Figures of Speech exhibition at the Brooklyn Museum
Left: Joshua White – JWPictures.com; Right: © Gymnastics Art Institute
Left: Takashi Murakami and Virgil Abloh, Time: Flames, 2018. Acrylic on canvas mounted on cardboard. Courtesy of Takashi Murakami and Gagosian. © Virgil Abloh Securities/Shannon Abloh and © Takashi Murakami. Right: Virgil Abloh, 2020 is also an architectural problem, 2020–21. Silkscreen on T-shirt. Courtesy of Gymnastics Art Institute and Virgil Abloh Securities.
The centerpiece of “Virgil Abloh: Figures of Speech,” a traveling survey of the late designer’s work which has just arrived at the Brooklyn Museum in New York, is social sculpture, a seemingly simple wooden house built around the existing columns of the museum. But closer examination reveals rough, misaligned edges, boarded-up windows, and a jumbled patchwork of wood tones; indeed, this work has its origins in a quote by artist David Hammons on “the architecture of negritude”, that is, “the way black people make things”.
“Nothing fits, but everything works,” Hammons once said. “But he doesn’t have that neatness, the way white people put things together; everything is 1/32nd of an inch.
Almost three years ago – long before Abloh, the prolific fashion designer and industrialist known for breaking barriers as LVMH’s first black creative director, died suddenly last year at the age of 41. years – he dropped this quote in a WhatsApp conversation with exhibition curator Antwaun Sargent; it was soon to be followed by a set of building plans. What Abloh envisioned was “a museum within a museum, where young creatives show up and exchange ideas,” Sargent recalls.
Now, for the duration of the exhibition, which is on view until January 29, Social carving provides space for multidisciplinary programming led by black creatives – photography and sneaker design workshops for children and teens; DJ sets and hours of listening; and much more. In its very unconventional character as well as its focus on today’s youth, Social carving is a living testament to late multi-talented talent.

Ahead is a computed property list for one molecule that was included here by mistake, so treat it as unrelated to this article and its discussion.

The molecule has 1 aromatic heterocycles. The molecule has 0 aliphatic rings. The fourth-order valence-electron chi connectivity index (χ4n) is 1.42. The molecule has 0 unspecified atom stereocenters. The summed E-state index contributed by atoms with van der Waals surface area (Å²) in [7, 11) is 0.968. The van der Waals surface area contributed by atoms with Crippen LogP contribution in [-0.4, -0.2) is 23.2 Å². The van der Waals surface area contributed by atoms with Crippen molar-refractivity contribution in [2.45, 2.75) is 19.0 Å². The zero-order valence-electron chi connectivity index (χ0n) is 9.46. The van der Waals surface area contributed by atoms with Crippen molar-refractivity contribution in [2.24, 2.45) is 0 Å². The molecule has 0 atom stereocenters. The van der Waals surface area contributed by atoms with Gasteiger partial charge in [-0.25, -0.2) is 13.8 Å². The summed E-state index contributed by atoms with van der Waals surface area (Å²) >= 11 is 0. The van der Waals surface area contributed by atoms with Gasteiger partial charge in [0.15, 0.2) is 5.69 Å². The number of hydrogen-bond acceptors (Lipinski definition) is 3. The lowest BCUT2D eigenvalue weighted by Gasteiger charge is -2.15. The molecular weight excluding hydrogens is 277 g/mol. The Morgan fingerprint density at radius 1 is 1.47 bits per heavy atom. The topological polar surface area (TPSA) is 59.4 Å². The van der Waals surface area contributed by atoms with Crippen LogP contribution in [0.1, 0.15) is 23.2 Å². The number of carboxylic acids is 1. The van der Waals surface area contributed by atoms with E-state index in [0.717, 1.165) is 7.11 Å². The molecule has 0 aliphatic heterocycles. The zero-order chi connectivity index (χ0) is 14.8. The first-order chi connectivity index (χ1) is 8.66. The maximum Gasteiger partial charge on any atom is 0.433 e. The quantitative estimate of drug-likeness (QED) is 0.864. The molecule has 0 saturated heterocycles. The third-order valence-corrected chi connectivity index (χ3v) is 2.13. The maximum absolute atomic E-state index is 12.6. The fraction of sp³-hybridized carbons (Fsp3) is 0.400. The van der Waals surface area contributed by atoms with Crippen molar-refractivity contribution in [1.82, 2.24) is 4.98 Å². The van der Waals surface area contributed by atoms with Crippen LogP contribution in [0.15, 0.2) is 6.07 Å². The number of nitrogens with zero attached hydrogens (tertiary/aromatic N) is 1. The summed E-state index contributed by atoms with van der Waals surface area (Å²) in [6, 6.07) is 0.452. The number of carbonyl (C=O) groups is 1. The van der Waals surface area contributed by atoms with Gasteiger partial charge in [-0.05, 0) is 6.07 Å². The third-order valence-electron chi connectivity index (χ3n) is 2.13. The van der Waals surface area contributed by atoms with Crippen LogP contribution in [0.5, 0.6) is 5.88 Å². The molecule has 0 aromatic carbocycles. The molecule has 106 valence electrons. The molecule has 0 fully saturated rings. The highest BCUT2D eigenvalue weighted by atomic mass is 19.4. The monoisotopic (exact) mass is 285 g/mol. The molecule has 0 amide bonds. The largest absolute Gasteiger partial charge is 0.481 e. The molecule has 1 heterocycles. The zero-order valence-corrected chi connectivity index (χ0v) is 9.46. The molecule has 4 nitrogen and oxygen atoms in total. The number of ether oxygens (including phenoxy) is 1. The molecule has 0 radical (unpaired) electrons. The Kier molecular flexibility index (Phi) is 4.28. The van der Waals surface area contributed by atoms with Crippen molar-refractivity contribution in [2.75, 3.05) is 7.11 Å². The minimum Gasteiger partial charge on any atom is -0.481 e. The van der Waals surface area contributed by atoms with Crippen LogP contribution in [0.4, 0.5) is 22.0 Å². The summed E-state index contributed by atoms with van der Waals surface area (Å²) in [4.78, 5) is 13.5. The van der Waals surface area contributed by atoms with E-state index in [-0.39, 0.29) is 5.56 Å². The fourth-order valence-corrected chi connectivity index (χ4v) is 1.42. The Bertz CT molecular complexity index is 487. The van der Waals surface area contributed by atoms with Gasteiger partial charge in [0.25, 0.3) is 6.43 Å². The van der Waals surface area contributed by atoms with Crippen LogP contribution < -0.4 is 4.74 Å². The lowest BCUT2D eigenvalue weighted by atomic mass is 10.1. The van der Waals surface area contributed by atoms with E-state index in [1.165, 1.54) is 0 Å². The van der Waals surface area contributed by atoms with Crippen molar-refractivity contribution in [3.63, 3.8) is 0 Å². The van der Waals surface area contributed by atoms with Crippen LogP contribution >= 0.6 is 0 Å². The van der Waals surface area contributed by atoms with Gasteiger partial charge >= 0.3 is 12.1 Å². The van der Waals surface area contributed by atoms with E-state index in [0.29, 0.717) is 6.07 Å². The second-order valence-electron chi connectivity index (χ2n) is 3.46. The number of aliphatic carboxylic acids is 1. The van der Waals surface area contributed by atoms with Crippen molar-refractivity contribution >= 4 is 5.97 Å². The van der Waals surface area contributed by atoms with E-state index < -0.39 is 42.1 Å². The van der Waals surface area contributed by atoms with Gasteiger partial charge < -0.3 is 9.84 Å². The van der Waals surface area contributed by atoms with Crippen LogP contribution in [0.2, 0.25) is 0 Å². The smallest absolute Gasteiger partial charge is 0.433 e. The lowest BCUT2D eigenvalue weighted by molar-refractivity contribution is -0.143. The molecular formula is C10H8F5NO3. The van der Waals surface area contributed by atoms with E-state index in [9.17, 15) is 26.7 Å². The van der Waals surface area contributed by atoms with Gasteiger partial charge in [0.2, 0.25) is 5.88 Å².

Professionally trained in architecture, Abloh was also known for his receptivity, both to the creative dialogue of each member of his team and to the young people who contacted him on social media in search of words of encouragement. “He used to always say, ‘I draw for myself at 17,'” Sargent recalled. “I think he meant the spaces are not designed with black kids in mind. He decided he was going to modify these spaces just enough to allow everyone to enter.
Abloh’s career has been defined by his small alterations to the existing world, often laden with irony – seeing his Ikea rug stamped with the words WET GRASS – and references to black culture. A collaboration with Braun hanging near the living room entrance, for example, reimagines a 1965 wall-mounted hi-fi audio unit in chrome as a tribute to “slab car” culture.
Abloh’s trademark 3% rule—that a new design could be created by altering an original by only 3%—was often polarizing; his fashion brand Pyrex was skewered for printing his logo on mass-produced rugby flannels, and a fashion critic’s scathing analysis is now immortalized on a black woven rug on the floor of the exhibition itself. same.
“This part of the process has been underestimated or misinterpreted as copycat,” says Sargent; conceptually, making changes in a world largely designed by and for white people was Abloh’s way of claiming authority over an object’s value.
All of this was underpinned by Abloh’s love of architecture: his master’s thesis project from the Illinois Institute of Technology’s architecture program – a Chicago skyscraper “folded” at the waist for that its residents can have sweeping views of Lake Michigan—appears in the show alongside fashion campaigns shot at Le Corbusier’s Villa Savoye, and transparent sound equipment designed to reference modernist glass houses.
And the accompanying wall text describes the architectural methods of everything he did, “the relentless process of making, testing, redesigning and retesting,” Sargent says, recalling the notes Abloh scribbled on the documents. “Not every idea worked, but for him it wasn’t about whether it worked or not. It was about having an idea he needed to go out into the world.
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